New Zealand First leader Winston Peters says a "disgruntled source" is behind a series of leaks and a serious data breach, and is referring them to police and the Privacy Commissioner.

Peters, who is also Deputy Prime Minister and Foreign Minister, said on Twitter this evening that the information sent to media earlier today was serious.

"The NZF information given to the media this afternoon is a deliberate and malicious misappropriation of data by a disgruntled source," Peters said.

"Despite its age this is a serious breach and as such is being reported to the police and the Privacy Commissioner."

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Earlier today there was another leak of internal NZ First documents, including highly confidential lists of party members and a complaint alleging that local members were ignored in the selection of the 2017 Tamaki candidate.

The latest leak included NZ First's list of party members in Auckland, including names and contact details and whether they were current members.

The list included the contact details of Peters himself, and partner Jan Trotman.

Parties' membership lists and numbers and usually closely guarded secrets, although the party must prove to the Electoral Commission that they have the required 500 members to remain registered as a party.

Some members of political parties prefer to stay confidential because of the roles they hold, such as public servants.

The leaked material also included a mock-up of a hoarding which the source said had been intended for the 2017 campaign, but was vetoed "because of racist implications".

It featured the words: "It's about you, not them."

It is the latest in a series of leaks that have included complaints about donations during the last election that allegedly didn't go where they were meant to, and criticism of Peters for planning to take legal action against National Party figures ahead of Government coalition negotiations.

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Also included in the documents is a February 2018 letter from Julie Carr, secretary of the Maungakiekie and Tamaki branches, to the NZ First board.

Carr said that the board had nominated a candidate to stand in Tamaki for the 2017 electorate without consulting the party's active Tamaki members "in any way".

"We think that was negligent and discourteous of the Board of NZ First to have ignored active Tamaki electorate members in this way," Carr's letter says.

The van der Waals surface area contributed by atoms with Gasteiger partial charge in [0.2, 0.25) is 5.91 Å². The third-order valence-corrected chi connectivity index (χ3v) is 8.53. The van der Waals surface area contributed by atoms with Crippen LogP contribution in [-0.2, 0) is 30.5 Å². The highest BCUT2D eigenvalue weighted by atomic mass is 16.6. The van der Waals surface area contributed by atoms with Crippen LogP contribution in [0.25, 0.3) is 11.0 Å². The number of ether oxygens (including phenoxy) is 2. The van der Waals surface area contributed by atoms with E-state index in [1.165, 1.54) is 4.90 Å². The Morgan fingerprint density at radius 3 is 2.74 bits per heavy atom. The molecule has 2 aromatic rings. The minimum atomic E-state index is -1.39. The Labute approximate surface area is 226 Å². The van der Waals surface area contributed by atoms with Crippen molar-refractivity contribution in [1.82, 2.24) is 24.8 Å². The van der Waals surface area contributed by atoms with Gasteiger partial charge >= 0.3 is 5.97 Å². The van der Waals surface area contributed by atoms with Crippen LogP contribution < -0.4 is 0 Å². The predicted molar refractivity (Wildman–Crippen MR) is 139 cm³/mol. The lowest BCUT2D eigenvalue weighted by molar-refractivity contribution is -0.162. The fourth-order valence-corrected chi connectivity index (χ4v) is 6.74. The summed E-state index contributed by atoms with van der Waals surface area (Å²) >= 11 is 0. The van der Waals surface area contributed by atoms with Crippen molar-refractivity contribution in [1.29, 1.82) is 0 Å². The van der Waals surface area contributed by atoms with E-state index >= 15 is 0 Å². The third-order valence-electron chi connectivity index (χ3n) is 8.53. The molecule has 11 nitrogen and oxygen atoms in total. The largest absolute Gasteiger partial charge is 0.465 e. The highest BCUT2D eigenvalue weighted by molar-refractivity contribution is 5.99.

"The Active Tamaki members are upset and disappointed at being ignored in the candidate election process for Tamaki Electorate. We would like the Board to apologise to the Active Tamaki members for ignoring their potentiality for nominating a Tamaki Candidate."

The leaks come in the lead-up to the party's annual conference next weekend and Lester Gray's resignation as party president after refusing to sign off the party's 2019 financial documents.

Before his tweet, Peters told the Herald this afternoon that he was not worried by the leaks "in any shape or form".

He brushed them off and said they would not dampen the spirits of the party as it headed to its annual conference.

"It will have no effect on our convention coming up at all ... It will have no effect on the enthusiasm or the people there, or any such matter."

He questioned if the information was a leak or if it was, in fact, a "breach in our security".

He said NZ First would "deal with" the situation.

"It could be one person, it could be a breach of security – which isn't the first time political parties have had their securities breached," he said.

A previous leak included a laundry list of other complaints about the way the election campaign was run, including how money was used.

In a report titled "NZ First Concerns & Issues Regarding Election", Helen Peterson – who was 20th on the party's list in 2017 – said "members who paid huge amounts of money towards the campaign and promised repayment did not receive any reimbursement".

"Money allocated to support the campaign was not used for the purpose in which it was donated," she alleged in a list of dozens of complaints.

"Members felt exploited as they financed the party's activities with little recognition or reward."